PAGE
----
While many students spend the first day in a new class reviewing a syllabus, students in PO 309, taught by political science professors Douglas Kriner and Neta Crawford, spent it watching footage of the Sept. 11, 2001 attacks.
After about 10 minutes, Crawford asked the class, comprised mostly of 19 – 21-year-old students: “How do you feel?”
This question set the tone for “America at War: The Response to 9/11,” a course introduced just this fall. The new class discusses the political implications of the 9/11 attacks and the subsequent wars in Afghanistan and Iraq.
For many Boston University students, reflecting on the events of the past 10 years has been a method of coming to terms with a tragedy that has shook this generation to its core. Yesterday, thousands gathered in and around Boston, including at Marsh Plaza, to remember the fallen
and share thoughts and stories from their own memories.
“I remember where I was when it happened.”
Krissy Smith, a freshman studying International Relations in College of Arts and Sciences, remembers Sept. 11 as a step toward making peace with the loss of her father, who died in the collapse of the World Trade Center.
“I remember where I was when it happened,” said Smith. “I came home in a good mood because I had a great day. I was in third grade and it was the first week of school. When my mom came up to me and said, ‘Dad might not come home tonight,’ I went out into my backyard and just sat on my swing set. After about a half an hour, the realization of what had happened hit me like a brick wall and I just thought, ‘My life is changed forever.’”
For Chris Towner, a sophomore majoring in political science in CAS, looking back on where he was when he saw the two planes hit the World Trade Center was the way he related to other people his age.
“I just started fourth grade and I was getting ready for school when I heard about [the attacks]. I remember being freaked out,” Towner said. “I lived just outside Chicago and I was afraid there would be an attack close to where I lived but I guess every kid thought that their
town would be hit next.”
“No matter where you’re from, everybody knows someone who was directly affected by 9/11,” he said.
“On love, on grief, on every human thing, Time sprinkles Lethe’s water with his wing.”
On Sunday, hundreds gathered on Marsh Plaza at the “Service of Remembrance” to listen to voices from members of the BU community.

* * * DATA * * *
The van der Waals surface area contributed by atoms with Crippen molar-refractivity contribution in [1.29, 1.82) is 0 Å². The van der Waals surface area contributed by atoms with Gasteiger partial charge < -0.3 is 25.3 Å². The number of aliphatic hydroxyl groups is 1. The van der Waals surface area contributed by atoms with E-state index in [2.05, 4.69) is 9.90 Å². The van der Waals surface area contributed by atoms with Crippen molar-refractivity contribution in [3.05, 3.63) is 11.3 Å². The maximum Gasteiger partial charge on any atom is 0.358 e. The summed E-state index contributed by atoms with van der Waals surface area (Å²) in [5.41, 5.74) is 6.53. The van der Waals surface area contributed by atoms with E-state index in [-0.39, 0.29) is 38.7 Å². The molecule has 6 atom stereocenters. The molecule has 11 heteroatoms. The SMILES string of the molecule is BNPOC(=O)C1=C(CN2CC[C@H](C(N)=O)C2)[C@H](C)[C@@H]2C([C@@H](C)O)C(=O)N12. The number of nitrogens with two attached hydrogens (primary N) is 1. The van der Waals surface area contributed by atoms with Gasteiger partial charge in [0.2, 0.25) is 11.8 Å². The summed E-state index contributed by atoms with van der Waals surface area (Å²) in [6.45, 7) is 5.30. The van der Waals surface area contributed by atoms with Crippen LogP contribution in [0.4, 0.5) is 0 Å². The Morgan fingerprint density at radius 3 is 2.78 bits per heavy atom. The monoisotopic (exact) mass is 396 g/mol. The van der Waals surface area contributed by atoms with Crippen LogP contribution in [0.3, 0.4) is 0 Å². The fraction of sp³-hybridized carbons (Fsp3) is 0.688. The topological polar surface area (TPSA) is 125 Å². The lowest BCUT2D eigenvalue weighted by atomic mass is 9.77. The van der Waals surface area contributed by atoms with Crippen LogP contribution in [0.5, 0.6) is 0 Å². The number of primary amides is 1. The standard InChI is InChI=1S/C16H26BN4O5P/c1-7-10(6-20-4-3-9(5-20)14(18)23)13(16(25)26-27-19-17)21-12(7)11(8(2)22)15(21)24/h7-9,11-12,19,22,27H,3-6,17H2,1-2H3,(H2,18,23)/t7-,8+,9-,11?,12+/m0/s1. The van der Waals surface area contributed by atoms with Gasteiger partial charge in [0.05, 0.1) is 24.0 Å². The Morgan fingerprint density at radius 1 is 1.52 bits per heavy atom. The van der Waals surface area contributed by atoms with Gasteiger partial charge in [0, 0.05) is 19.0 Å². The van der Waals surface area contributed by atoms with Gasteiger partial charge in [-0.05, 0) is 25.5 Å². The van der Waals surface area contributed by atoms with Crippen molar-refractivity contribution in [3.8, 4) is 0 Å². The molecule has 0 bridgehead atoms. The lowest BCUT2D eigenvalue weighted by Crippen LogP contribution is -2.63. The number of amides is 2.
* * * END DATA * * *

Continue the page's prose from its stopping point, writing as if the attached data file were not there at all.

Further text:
“We come to speak now of old memories and lost futures, of past laughter and tears, of friends, love and hope that was taken away for so many on that September morning,” said BU President Robert Brown to the crowd.
“As an institution devoted to the pursuit of knowledge, committed to the principles of free and open debate and global in our vision and work, BU is obligated to the mission of keeping alive the memory of events of 9/11 and the people lost that day,” he said.
Following the president’s speech, Dean of Students Kenneth Elmore offered a passage by Howard Thurman about establishing “an Island of Peace.”
Rabbi Joseph Polak, the director of the BU Hillel House, said the BU community has an obligation to comfort anyone who is grieving.
“When another approaches you now, don’t look the other way. Tell your brother that you love him as he is and that he may come and go in peace,” Polak said.
The service ended with a song performed by the BU graduate bass quintet, but many students stayed to talk about their experiences and wrote thoughts on boards devoted to reflections on the tragedy.
“It was our Pearl Harbor moment.”
According to Kriner, the events following 9/11 challenged the American ego.
“We no longer look at ourselves as undoubtedly pre-eminent economically and militarily,” he said. “Instead, we face a much more uncertain future with a lot of challenges both domestically and
internationally that will change our view of our position in the
world. It was our Pearl Harbor moment.”
Towner had a different outlook.
“A good amount of BU students will say that it’s a globalized world and that we’re not the only players in the game anymore,” he said.
“As a result, it seems that there’s a lot of apathy toward the ‘American dream’ because the 9/11 attacks proved that we’re not as safe as we thought we were and it makes me sad to see it,” Towner
said. “All I hear about is how many problems America has, but people
don’t respect the amount of freedoms we have.”
James DeCamp, a sophomore in CAS, also expressed distaste for the way some young people reacted to the mass murders.
“Instead of using the attacks to foster more hatred, we should commemorate those who died and appreciate how lucky we are to have each other,” he said.
Smith, who is learning Arabic and plans to focus her studies on Africa and the Middle East, suggested that her generation expand its focus beyond American borders.
“I think building upon understanding between nations is something that we, as the U.S., need to do more of so we can prevent something like this from ever happening again.”
“We will do more than just remember, we will be sure never to forget,” she said.
‘Never to Forget’
A BU website titled, “We Remember,” lists members of the BU community who lost their lives and provides an outlet for students and faculty members to post their thoughts.
Lavinia Iosif, who visited the BU campus in May 2002, wrote:
“This message will not change what happened, nor will it wipe off the bitter tears, but it comes from the heart of a teenager who once believed the world was wonderful. ‘We will do more than remember, we will be sure never to forget.’”